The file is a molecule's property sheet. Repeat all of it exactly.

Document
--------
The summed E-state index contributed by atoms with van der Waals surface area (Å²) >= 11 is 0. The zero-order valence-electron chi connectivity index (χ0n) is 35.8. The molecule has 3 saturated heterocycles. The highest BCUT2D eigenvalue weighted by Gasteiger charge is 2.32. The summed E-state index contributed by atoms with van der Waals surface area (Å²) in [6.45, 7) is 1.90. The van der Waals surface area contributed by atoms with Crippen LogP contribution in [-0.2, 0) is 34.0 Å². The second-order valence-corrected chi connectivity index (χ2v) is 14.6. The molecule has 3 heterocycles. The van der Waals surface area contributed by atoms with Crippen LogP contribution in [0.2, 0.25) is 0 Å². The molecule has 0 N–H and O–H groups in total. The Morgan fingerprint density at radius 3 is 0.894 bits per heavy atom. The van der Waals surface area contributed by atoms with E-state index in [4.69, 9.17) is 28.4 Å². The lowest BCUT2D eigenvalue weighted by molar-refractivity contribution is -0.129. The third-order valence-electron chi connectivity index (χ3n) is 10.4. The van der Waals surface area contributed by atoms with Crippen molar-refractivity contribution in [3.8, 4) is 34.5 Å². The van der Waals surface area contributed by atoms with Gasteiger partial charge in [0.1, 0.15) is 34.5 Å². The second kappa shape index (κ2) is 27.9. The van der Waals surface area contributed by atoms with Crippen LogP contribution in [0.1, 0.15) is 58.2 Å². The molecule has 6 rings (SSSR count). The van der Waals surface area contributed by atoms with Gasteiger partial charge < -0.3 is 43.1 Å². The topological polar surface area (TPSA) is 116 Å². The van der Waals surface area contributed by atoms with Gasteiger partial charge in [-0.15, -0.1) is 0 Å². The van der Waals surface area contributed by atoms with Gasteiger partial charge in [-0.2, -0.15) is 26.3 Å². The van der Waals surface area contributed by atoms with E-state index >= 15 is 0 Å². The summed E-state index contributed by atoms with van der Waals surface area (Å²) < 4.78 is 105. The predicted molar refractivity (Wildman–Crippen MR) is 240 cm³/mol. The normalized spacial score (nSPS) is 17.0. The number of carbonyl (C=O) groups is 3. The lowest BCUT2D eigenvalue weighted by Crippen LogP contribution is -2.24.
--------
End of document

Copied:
The summed E-state index contributed by atoms with van der Waals surface area (Å²) >= 11 is 0. The zero-order valence-electron chi connectivity index (χ0n) is 35.8. The molecule has 3 saturated heterocycles. The highest BCUT2D eigenvalue weighted by Gasteiger charge is 2.32. The summed E-state index contributed by atoms with van der Waals surface area (Å²) in [6.45, 7) is 1.90. The van der Waals surface area contributed by atoms with Crippen LogP contribution in [-0.2, 0) is 34.0 Å². The second-order valence-corrected chi connectivity index (χ2v) is 14.6. The molecule has 3 heterocycles. The van der Waals surface area contributed by atoms with Crippen LogP contribution in [0.2, 0.25) is 0 Å². The molecule has 0 N–H and O–H groups in total. The Morgan fingerprint density at radius 3 is 0.894 bits per heavy atom. The van der Waals surface area contributed by atoms with E-state index in [4.69, 9.17) is 28.4 Å². The lowest BCUT2D eigenvalue weighted by molar-refractivity contribution is -0.129. The third-order valence-electron chi connectivity index (χ3n) is 10.4. The van der Waals surface area contributed by atoms with Crippen molar-refractivity contribution in [3.8, 4) is 34.5 Å². The van der Waals surface area contributed by atoms with Gasteiger partial charge in [0.1, 0.15) is 34.5 Å². The second kappa shape index (κ2) is 27.9. The van der Waals surface area contributed by atoms with Crippen LogP contribution in [0.1, 0.15) is 58.2 Å². The molecule has 6 rings (SSSR count). The van der Waals surface area contributed by atoms with Gasteiger partial charge < -0.3 is 43.1 Å². The topological polar surface area (TPSA) is 116 Å². The van der Waals surface area contributed by atoms with Gasteiger partial charge in [-0.15, -0.1) is 0 Å². The van der Waals surface area contributed by atoms with Gasteiger partial charge in [-0.2, -0.15) is 26.3 Å². The van der Waals surface area contributed by atoms with E-state index >= 15 is 0 Å². The summed E-state index contributed by atoms with van der Waals surface area (Å²) < 4.78 is 105. The predicted molar refractivity (Wildman–Crippen MR) is 240 cm³/mol. The normalized spacial score (nSPS) is 17.0. The number of carbonyl (C=O) groups is 3. The lowest BCUT2D eigenvalue weighted by Crippen LogP contribution is -2.24.